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We found 4 providers with an interest in diabetes and who accept MultiPlan near Rowlett, TX.

Dr. Srinivas Bontha, MD
Specializes in Adult Endocrinology
7801 Lakeview Parkway; Suite 130
Rowlett, TX
 

Dr. Srinivas Bontha works as an adult endocrinologist in Rowlett, TX, Sunnyvale, TX, and Dallas, TX. He is a graduate of Andhra Medical College and a graduate of Mercy Catholic Medical Center's residency program. Areas of particular interest for Dr. Bontha include diabetes, thyroid problems, and pituitary disorders. He accepts Blue Cross/Blue Shield, Coventry, and TRICARE, as well as other insurance carriers. He is professionally affiliated with Texas Health Presbyterian Hospital Rockwall and Lake Pointe Medical Center.

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Relevant Interests: , diabetes

All Interests: Diabetes, Thyroid Problems, Pituitary Disorders, Endocrine Diseases

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Specializes in General Internal Medicine
5702 Rowlett Road; Suite 210a
Rowlett, TX
 

Dr. Jyothi Rereddy works as a general internist in Rowlett, TX. Patient reviews placed her at an average of 4.0 stars out of 5. Clinical interests for Dr. Rereddy include diabetes and hypertension (high blood pressure). Dr. Rereddy is affiliated with Lake Pointe Medical Center. She is in-network for Blue Cross Blue Shield Bronze, Blue Cross Blue Shield HMO, and Blue Cross Blue Shield Gold, in addition to other insurance carriers. Before performing her residency at the University of Rochester Medical Center, Dr. Rereddy attended Gandhi Medical College Hyderabad and Osmania Medical College for medical school. In addition to English, Dr. Rereddy (or staff) speaks Spanish and Hindi.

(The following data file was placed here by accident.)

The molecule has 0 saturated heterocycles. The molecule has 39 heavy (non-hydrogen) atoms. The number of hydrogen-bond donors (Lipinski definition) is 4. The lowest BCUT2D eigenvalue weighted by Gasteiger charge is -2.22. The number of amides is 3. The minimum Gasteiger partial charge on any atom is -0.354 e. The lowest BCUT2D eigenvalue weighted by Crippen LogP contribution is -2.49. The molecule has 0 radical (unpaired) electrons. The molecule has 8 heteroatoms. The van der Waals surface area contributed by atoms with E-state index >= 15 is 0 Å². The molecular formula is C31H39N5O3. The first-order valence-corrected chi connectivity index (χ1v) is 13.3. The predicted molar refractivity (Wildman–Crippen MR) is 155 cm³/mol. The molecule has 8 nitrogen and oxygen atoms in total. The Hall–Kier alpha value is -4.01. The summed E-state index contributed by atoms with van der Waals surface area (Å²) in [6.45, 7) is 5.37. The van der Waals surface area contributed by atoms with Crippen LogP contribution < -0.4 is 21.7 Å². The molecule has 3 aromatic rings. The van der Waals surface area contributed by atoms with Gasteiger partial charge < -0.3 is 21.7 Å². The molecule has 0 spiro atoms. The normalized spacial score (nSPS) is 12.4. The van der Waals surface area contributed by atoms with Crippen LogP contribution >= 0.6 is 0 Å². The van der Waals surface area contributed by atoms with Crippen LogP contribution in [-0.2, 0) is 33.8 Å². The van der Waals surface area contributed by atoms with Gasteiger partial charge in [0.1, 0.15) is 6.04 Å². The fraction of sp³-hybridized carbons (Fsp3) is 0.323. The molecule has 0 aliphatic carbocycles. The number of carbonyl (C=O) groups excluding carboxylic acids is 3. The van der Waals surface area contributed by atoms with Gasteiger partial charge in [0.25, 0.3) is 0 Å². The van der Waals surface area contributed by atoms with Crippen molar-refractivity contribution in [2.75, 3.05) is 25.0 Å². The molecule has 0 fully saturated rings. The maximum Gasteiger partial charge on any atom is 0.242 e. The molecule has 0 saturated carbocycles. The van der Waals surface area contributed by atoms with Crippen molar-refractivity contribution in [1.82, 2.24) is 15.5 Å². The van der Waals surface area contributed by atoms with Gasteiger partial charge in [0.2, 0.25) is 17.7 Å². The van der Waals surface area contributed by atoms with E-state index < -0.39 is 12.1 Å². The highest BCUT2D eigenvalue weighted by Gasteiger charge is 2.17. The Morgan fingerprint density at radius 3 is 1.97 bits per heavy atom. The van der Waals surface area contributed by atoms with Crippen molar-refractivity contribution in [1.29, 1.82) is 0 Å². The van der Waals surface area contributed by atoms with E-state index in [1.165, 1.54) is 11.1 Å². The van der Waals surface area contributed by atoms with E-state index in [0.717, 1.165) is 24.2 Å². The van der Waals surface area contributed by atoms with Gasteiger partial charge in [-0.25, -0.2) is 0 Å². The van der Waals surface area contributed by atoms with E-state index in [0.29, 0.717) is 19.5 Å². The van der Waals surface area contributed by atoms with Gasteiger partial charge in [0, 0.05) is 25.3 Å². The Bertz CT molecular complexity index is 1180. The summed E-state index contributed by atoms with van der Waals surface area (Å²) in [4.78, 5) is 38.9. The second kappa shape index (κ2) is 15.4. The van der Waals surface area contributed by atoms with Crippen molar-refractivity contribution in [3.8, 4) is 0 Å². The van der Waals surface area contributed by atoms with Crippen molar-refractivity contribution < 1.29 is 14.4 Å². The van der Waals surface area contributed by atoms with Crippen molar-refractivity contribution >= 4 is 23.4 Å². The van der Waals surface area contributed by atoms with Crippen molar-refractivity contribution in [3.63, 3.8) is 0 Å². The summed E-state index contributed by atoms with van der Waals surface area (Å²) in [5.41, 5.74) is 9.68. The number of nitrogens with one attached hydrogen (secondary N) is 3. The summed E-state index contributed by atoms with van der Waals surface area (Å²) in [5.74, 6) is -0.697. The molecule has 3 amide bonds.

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Relevant Interests: , diabetes

All Interests: Hypertension, Diabetes

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Specializes in Adult Cardiology
6800 Scenic Drive
Rowlett, TX
 

Dr. John Curanovic's area of specialization is adult cardiology. Dr. Curanovic's average rating from his patients is 4.0 stars out of 5. He has indicated that his clinical interests include diabetes, hypertension (high blood pressure), and cholesterol problems (lipid disorders). His professional affiliations include Baylor Scott & White Health and Lake Pointe Medical Center. He accepts several insurance carriers, including Anthem, Blue Cross/Blue Shield, and Coventry. After attending the University of Texas Medical Branch School of Medicine and Ross University School of Medicine, Dr. Curanovic completed his residency training at a hospital affiliated with the University of Texas Southwestern Medical Center at Dallas and a hospital affiliated with the University of Texas Medical Branch at Galveston. In addition to English, he speaks Albanian.

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Relevant Interests: , diabetes

All Interests: Hypertension, Diabetes, Cholesterol Problems

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Specializes in Podiatry, Foot & Ankle Surgery
7801 Lakeview Parkway; Suite 110
Rowlett, TX
 

Dr. Justin Wade's areas of specialization are podiatry (foot & ankle medicine) and foot & ankle surgery; he sees patients in Mesquite, TX, Sunnyvale, TX, and Rowlett, TX. Dr. Wade has indicated that his clinical interests include diabetes and sports health. He is professionally affiliated with Baylor Scott & White Health and Texas Health Presbyterian Hospital Rockwall. He is in-network for Blue Cross Blue Shield Bronze, Blue Cross Blue Shield HMO, and Blue Cross Blue Shield Gold, as well as other insurance carriers. His practice is open to new patients.